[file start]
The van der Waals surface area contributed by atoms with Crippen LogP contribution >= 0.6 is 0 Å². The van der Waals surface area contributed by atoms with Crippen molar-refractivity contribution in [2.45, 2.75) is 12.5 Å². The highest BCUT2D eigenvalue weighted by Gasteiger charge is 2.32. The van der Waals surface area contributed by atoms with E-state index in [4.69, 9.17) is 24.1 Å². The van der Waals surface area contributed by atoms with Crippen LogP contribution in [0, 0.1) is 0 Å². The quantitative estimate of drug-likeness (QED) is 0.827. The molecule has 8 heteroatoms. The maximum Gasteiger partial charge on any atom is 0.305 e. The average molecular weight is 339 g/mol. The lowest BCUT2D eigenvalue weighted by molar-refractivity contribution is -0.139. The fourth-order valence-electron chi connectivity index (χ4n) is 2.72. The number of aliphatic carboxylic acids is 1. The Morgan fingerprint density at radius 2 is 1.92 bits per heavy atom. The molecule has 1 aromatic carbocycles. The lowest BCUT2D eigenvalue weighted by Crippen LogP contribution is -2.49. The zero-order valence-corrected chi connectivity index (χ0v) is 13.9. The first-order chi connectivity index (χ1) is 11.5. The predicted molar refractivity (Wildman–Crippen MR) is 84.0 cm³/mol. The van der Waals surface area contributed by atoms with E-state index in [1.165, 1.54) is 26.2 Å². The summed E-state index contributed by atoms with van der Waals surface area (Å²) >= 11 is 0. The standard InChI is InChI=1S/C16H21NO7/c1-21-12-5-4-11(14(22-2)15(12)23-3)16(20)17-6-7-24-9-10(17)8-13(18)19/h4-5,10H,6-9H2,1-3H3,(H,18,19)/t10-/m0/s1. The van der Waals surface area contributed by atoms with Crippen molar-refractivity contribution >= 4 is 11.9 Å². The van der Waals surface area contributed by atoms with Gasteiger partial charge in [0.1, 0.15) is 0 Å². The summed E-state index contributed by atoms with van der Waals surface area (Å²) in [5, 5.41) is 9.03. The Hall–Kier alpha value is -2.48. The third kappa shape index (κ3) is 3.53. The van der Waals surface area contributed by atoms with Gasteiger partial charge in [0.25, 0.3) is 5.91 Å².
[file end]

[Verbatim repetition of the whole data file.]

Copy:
The van der Waals surface area contributed by atoms with Crippen LogP contribution >= 0.6 is 0 Å². The van der Waals surface area contributed by atoms with Crippen molar-refractivity contribution in [2.45, 2.75) is 12.5 Å². The highest BCUT2D eigenvalue weighted by Gasteiger charge is 2.32. The van der Waals surface area contributed by atoms with E-state index in [4.69, 9.17) is 24.1 Å². The van der Waals surface area contributed by atoms with Crippen LogP contribution in [0, 0.1) is 0 Å². The quantitative estimate of drug-likeness (QED) is 0.827. The molecule has 8 heteroatoms. The maximum Gasteiger partial charge on any atom is 0.305 e. The average molecular weight is 339 g/mol. The lowest BCUT2D eigenvalue weighted by molar-refractivity contribution is -0.139. The fourth-order valence-electron chi connectivity index (χ4n) is 2.72. The number of aliphatic carboxylic acids is 1. The Morgan fingerprint density at radius 2 is 1.92 bits per heavy atom. The molecule has 1 aromatic carbocycles. The lowest BCUT2D eigenvalue weighted by Crippen LogP contribution is -2.49. The zero-order valence-corrected chi connectivity index (χ0v) is 13.9. The first-order chi connectivity index (χ1) is 11.5. The predicted molar refractivity (Wildman–Crippen MR) is 84.0 cm³/mol. The van der Waals surface area contributed by atoms with E-state index in [1.165, 1.54) is 26.2 Å². The summed E-state index contributed by atoms with van der Waals surface area (Å²) >= 11 is 0. The standard InChI is InChI=1S/C16H21NO7/c1-21-12-5-4-11(14(22-2)15(12)23-3)16(20)17-6-7-24-9-10(17)8-13(18)19/h4-5,10H,6-9H2,1-3H3,(H,18,19)/t10-/m0/s1. The van der Waals surface area contributed by atoms with Crippen molar-refractivity contribution >= 4 is 11.9 Å². The van der Waals surface area contributed by atoms with Gasteiger partial charge in [0.1, 0.15) is 0 Å². The summed E-state index contributed by atoms with van der Waals surface area (Å²) in [5, 5.41) is 9.03. The Hall–Kier alpha value is -2.48. The third kappa shape index (κ3) is 3.53. The van der Waals surface area contributed by atoms with Gasteiger partial charge in [0.25, 0.3) is 5.91 Å².